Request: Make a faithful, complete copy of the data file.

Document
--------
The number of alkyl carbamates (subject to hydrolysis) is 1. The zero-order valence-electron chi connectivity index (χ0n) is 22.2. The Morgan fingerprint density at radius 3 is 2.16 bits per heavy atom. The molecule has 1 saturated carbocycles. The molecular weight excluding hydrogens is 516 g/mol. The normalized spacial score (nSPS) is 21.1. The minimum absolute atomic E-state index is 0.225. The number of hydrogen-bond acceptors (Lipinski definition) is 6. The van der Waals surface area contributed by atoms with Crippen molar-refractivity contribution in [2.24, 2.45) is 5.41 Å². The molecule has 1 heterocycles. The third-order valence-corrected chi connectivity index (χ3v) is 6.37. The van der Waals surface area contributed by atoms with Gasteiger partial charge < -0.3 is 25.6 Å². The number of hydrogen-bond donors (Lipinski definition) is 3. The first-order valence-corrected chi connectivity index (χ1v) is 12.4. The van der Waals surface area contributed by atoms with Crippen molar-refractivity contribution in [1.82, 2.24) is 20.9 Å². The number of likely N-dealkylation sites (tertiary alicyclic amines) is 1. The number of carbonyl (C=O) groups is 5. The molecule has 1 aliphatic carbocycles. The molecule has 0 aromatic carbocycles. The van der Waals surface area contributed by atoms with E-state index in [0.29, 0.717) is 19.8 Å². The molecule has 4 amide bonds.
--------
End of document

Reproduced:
The number of alkyl carbamates (subject to hydrolysis) is 1. The zero-order valence-electron chi connectivity index (χ0n) is 22.2. The Morgan fingerprint density at radius 3 is 2.16 bits per heavy atom. The molecule has 1 saturated carbocycles. The molecular weight excluding hydrogens is 516 g/mol. The normalized spacial score (nSPS) is 21.1. The minimum absolute atomic E-state index is 0.225. The number of hydrogen-bond acceptors (Lipinski definition) is 6. The van der Waals surface area contributed by atoms with Crippen molar-refractivity contribution in [2.24, 2.45) is 5.41 Å². The molecule has 1 heterocycles. The third-order valence-corrected chi connectivity index (χ3v) is 6.37. The van der Waals surface area contributed by atoms with Gasteiger partial charge < -0.3 is 25.6 Å². The number of hydrogen-bond donors (Lipinski definition) is 3. The first-order valence-corrected chi connectivity index (χ1v) is 12.4. The van der Waals surface area contributed by atoms with Crippen molar-refractivity contribution in [1.82, 2.24) is 20.9 Å². The number of likely N-dealkylation sites (tertiary alicyclic amines) is 1. The number of carbonyl (C=O) groups is 5. The molecule has 1 aliphatic carbocycles. The molecule has 0 aromatic carbocycles. The van der Waals surface area contributed by atoms with E-state index in [0.29, 0.717) is 19.8 Å². The molecule has 4 amide bonds.